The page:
This week Maria shares her experience of taking on a new challenge and how she managed to complete it one step at a time.
My name is Maria, based in Scotland, Aberdeenshire. After returning home from our recent travels to Australia and India, my husband and I had caught the travelling bug, so he started to research treks in the Everest Region, Nepal; his travelling companion a friend. This was definitely not for me, altitude scared me. Little did I know, I would find myself volunteering in his place!
What was I thinking? It would take eight days to reach Everest Base Camp. I thought it was a great way to get fit, although a little extreme perhaps. Training would take a lot of motivation, walking up to ten hours a day, bagging a few Munros, including Ben Nevis. Before heading of on our trek I became unwell. I was scared I wouldn’t make it, but this only made me even more determined to achieve my goal.
So when we finally made it to Lukla, the world’s smallest and scariest airport in the world, landing in a helicopter, there was no turning back. I was now committed. The first few days were really hard as my fitness levels had suffered. I pushed through some really tough days. Repeating affirmations along the way. At times I had to remind myself to stop and look around me, taking in the majestic views around me. My favourite times were when the yaks came around the corner, the tinkling of bells meant this was my chance to lean against a rock and catch my breath before proceeding onwards on very narrow and steep paths, crossing many suspension bridges.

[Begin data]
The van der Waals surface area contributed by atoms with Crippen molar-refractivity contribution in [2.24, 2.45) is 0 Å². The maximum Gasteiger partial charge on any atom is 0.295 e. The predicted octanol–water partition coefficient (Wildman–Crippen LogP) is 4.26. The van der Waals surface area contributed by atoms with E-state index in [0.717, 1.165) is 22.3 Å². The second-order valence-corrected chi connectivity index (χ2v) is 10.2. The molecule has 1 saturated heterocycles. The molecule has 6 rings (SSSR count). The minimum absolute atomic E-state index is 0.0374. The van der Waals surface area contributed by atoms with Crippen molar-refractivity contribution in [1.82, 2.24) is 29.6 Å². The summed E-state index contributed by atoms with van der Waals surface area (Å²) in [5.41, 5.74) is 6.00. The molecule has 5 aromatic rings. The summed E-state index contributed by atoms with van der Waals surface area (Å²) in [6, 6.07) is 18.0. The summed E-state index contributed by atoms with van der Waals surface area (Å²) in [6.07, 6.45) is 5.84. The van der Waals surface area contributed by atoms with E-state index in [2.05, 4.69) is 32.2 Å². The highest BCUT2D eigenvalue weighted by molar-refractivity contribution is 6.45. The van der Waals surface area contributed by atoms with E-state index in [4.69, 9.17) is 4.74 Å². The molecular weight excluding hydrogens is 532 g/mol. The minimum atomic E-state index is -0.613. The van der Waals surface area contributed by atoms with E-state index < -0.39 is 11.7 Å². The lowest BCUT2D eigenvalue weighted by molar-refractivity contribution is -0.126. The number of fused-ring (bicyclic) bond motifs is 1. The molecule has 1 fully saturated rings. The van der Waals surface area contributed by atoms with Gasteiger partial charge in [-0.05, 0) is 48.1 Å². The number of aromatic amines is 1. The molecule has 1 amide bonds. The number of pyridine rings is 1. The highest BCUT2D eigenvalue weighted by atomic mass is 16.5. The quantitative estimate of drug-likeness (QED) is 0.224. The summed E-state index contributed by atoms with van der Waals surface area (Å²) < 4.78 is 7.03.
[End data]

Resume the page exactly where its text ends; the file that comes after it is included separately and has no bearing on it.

It was equivalent of walking up four flights of stairs in a very short distance and I was gasping for air. Our nights were spent in temperatures as low as minus fifteen degrees. Sleeping in our thermals and sleeping bags, in rooms with no heating, waking up to frozen water bottles and windows. By the time we reached Everest Base Camp we had walked sixty-two kilometres.
I woke up most nights with the worst headache I have ever experienced and was eventually treated for altitude sickness. I was very grateful to be safe and we had the best team with us. Finally, I had made it and I cried. I was fatigued but my adrenaline was pumping; we had achieved something so amazing.
I have learned that I am an extremely determined, focused and strong person. if you put your mind to it you can do anything. Would I do it again? Not on your Nelly. I will continue to challenge myself everyday, this is how I manage my anxiety. Believe in yourself no matter what.
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